When I recently gave a thumbs-up to Donald Trump, I heard from a lot of conservatives who were eager to tell me why that was a bad idea and why I was a dumb bunny. Frankly, I didn’t take their complaints to heart. For one thing, a lot of the things they said sounded like stuff they’d read at the Huffington Post or heard at MSNBC. In other words, the same derogatory crap the liberal dunces trumpet about Sarah Palin, Michele Bachmann, Paul Ryan, Scott Walker and any other Republican who attracts a following.
I’m not saying that Trump has the same conservative credentials that these other people do or that he was even the horse I was betting on. But he is at this point the only potential candidate who seems to have the brass appendages to take on Barack Obama without worrying about what either the New York Times or the NAACP says about him.
What I do know is that I will vote in the California primary for any Republican who will at least state that he or she is willing to acknowledge and engage with America’s two most vile and dangerous enemies, Islamics and those on the Left.
Speaking of Trump, I don’t go along with his notion of confiscating Iraq’s oil fields, unless, of course, Iran comes in and fills the vacuum once we pull out, but I do know that I’d price our wheat and corn sales to the Arab nations at the exact same price that OPEC prices our oil.
As much as I despise Obama and his cronies on Capital Hill, I fear that I don’t entirely trust Republicans. That’s not to say that I don’t prefer Republicans. They, after all, at least seem to take the $14 trillion deficit seriously.
My problem with Republicans is that once they get to Washington, human nature kicks in. For openers, no matter how grateful they may be to the folks back home who elected them, they suddenly realize that it’s not the voters who determine which committee assignments they’ll get or how much financial help they can expect from the RNC when their next election rolls around. In Washington, as in most places, people tend to go along in order to get along.
So, while I will vote for anyone who opposes Obama in 2012, I won’t actually expect that a Republican president will get rid of the Departments of Agriculture, Commerce, Health and Human Resources or even Education. That’s because most Republican politicians aren’t really opposed to big government, they’re merely opposed to Democrats running it. Were it otherwise, it would contradict human nature to such a degree, the shock would probably knock the earth off its axis. It’s the rare individual, after all, who desires a tinier staff, a smaller salary, a dinkier office, and less power and influence, than his predecessor.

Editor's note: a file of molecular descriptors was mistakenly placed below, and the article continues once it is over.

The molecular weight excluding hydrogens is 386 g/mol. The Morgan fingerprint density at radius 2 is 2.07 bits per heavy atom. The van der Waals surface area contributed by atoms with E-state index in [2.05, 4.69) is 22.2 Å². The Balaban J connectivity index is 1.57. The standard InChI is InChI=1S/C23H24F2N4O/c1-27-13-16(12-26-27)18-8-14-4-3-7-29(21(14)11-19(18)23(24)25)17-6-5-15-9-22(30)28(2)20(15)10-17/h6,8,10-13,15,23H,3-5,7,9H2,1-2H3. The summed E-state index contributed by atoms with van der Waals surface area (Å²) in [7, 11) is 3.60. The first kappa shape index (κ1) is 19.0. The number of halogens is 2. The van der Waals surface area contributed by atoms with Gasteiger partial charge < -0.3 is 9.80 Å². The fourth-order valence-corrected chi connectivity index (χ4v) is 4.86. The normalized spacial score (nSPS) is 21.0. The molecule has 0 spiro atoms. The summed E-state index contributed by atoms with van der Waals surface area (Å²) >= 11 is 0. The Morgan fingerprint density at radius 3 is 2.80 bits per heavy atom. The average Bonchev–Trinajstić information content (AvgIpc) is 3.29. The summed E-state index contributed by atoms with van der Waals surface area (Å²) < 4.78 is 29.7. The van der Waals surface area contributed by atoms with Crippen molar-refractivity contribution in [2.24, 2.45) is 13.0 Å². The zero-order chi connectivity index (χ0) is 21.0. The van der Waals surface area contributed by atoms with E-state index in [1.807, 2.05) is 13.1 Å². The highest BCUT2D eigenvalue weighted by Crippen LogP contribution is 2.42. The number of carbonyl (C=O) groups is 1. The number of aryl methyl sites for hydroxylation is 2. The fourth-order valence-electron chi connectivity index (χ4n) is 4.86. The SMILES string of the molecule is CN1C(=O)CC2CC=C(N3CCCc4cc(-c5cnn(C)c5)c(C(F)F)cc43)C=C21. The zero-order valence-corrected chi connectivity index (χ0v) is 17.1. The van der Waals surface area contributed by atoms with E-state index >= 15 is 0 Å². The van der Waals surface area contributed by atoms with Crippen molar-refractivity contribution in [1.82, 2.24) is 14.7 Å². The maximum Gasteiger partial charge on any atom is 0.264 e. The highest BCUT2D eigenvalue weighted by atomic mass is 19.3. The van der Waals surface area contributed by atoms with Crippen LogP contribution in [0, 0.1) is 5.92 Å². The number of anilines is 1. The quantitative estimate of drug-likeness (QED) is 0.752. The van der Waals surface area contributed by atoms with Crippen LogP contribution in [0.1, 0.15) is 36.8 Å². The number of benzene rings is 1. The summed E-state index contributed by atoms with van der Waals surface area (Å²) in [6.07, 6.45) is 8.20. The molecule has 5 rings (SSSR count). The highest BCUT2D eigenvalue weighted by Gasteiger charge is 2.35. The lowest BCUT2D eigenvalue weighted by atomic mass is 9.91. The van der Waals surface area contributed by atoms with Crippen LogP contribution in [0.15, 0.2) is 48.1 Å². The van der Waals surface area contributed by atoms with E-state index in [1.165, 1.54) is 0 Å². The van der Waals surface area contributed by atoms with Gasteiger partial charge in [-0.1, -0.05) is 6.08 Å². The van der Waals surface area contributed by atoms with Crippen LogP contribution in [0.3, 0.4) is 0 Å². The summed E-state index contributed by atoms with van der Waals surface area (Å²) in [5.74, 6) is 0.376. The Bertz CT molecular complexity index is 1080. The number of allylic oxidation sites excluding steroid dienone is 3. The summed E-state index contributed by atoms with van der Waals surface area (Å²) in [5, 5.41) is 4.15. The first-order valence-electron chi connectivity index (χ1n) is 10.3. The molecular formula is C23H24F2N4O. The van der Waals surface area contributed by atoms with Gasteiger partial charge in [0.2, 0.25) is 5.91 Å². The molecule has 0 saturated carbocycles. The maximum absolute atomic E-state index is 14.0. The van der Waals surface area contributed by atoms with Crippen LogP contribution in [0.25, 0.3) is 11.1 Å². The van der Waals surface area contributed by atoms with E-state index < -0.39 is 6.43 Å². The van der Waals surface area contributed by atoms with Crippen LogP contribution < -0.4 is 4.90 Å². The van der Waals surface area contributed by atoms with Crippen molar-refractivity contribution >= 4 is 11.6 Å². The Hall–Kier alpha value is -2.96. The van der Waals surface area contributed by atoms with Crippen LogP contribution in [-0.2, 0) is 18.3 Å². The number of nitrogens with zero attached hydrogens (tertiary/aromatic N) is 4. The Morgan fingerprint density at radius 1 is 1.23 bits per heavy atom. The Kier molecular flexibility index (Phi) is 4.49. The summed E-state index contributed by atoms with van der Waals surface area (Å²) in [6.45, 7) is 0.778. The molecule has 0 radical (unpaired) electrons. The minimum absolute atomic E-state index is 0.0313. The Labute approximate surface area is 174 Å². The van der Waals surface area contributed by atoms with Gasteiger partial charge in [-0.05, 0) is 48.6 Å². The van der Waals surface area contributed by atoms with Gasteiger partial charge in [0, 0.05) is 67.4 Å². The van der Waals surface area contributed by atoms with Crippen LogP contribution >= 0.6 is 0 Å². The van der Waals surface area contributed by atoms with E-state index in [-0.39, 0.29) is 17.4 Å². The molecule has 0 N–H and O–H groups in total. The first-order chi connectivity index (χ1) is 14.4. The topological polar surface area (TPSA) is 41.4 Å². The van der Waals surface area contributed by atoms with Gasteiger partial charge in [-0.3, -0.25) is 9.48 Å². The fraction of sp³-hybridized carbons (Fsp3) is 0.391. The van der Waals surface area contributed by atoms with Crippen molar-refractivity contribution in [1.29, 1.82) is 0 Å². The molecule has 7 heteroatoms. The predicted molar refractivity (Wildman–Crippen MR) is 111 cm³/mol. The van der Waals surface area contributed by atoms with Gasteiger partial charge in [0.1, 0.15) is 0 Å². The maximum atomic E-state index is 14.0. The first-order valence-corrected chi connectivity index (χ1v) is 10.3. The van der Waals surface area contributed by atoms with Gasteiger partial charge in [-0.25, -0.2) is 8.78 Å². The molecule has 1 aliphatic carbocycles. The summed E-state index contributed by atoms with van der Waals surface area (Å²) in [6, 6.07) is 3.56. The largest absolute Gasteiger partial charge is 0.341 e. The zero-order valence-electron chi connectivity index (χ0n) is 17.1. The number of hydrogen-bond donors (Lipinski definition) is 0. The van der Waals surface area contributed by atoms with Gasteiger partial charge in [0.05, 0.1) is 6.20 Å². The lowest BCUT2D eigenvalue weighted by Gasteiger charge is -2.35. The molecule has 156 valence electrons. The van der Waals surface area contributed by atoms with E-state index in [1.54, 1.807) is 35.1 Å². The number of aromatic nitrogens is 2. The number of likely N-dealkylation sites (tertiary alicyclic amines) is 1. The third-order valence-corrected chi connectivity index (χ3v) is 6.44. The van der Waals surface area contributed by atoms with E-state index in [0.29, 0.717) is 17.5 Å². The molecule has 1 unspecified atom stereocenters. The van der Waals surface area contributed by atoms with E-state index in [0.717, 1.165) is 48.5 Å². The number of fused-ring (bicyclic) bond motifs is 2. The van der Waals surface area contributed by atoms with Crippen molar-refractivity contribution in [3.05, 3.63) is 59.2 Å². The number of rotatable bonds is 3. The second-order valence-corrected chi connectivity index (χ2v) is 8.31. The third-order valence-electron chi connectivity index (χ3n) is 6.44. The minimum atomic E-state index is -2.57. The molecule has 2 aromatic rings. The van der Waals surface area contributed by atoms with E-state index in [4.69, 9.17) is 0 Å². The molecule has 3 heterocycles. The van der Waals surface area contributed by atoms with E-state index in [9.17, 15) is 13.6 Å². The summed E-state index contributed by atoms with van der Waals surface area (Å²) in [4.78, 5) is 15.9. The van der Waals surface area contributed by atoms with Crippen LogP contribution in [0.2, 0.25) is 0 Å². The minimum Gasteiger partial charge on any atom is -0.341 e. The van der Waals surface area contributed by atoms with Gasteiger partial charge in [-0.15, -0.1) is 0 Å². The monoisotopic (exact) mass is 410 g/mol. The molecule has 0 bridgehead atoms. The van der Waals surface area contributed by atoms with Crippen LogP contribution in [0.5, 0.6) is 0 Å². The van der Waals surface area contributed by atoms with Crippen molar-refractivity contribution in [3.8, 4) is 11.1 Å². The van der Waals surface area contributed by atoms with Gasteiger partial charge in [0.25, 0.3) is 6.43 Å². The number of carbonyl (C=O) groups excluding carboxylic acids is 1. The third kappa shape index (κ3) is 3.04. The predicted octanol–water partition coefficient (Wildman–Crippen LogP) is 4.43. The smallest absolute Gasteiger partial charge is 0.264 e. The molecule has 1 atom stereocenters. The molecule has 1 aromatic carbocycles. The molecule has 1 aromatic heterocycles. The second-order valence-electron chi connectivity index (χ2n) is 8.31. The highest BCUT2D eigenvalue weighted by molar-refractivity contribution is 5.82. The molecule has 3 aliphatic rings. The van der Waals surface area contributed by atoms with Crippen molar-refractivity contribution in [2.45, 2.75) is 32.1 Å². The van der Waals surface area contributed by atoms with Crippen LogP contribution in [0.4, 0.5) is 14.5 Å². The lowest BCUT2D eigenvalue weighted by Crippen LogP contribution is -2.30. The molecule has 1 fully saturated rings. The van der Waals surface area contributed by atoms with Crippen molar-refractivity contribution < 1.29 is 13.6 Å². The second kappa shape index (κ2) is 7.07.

That is yet another reason why I favor term limits for all politicians. If a president can only serve two terms, why should a John Kerry, a Charley Rangel or a Henry Waxman, be allowed to grow old and increasingly self-important on the job? Let’s face it, if being a senator or a congressman required special skills or even a triple digit IQ, none of those nitwits would have the job.
Speaking of nitwits, I assume you have all had ample opportunity to see Obama chastising the Texas TV reporter for, as he put it, not allowing him to finish answering a question. Last year, he admonished Bret Baier for the same offense. Talk about chutzpah! You can see him thinking, “Why can’t I just say off with his head and be done with it? Who came up with all these damn checks and balances?”
For openers, considering that in two short years Obama has seen the unemployment rate rise, the national deficit soar by four trillion dollars and the price of gasoline double, he’s clearly in no position to tell anyone how to do his job. For another, this creep insists on allotting reporters a very few minutes of his time, and then insists on wasting those minutes giving canned speeches instead of answering direct questions.
On the other hand, he’s never too busy to have his royal bottom bussed by David Letterman or the ladies on The View, and will spend days jetting around the country attending $35,000-a-plate dinners, so that deep-pocket liberals can listen to partisan pep talks and pony up millions for his re-election campaign.
While we’re on the subject, if he’s going to use the presidential jet for these cash-raising junkets, I don’t want him using my tax dollars to pay for the fuel.
Now, in my constant effort to be fair and balanced, I’ll share a few thoughts about Miller Time on The Factor. While I marvel at Dennis Miller’s ability to access and string together arcane pop culture references, they aren’t all that amusing. Also, until O’Reilly recently broke the news, I had no idea that Miller’s memsahib greeting, with which he regularly opens his segment, was supposed to be an homage to Johnny Carson’s Carnac the Magnificent. If it’s really intended to be a tribute to Carson, I would suggest Miller drop it in favor of a golf swing or a pencil flip, which wouldn’t be nearly as cornball. My wife Yvonne, ever the problem solver, has suggested that if he’s going to keep doing it, he should at least wear a turban.
Also, when O’Reilly says something just slightly amusing, Miller would be well-advised not to pretend he finds it side-splittingly funny. We folks at home heard the same line and we didn’t immediately assume that O’Reilly was channeling Henny Youngman or Jackie Mason.
A clear sign that Miller is only feigning laughter is that as soon as he regains control, he starts searching for an elusive eyelash. In poker, that’s referred to as a tell. And if Miller did it in an actual poker game, he would lose his shirt and not merely his credibility.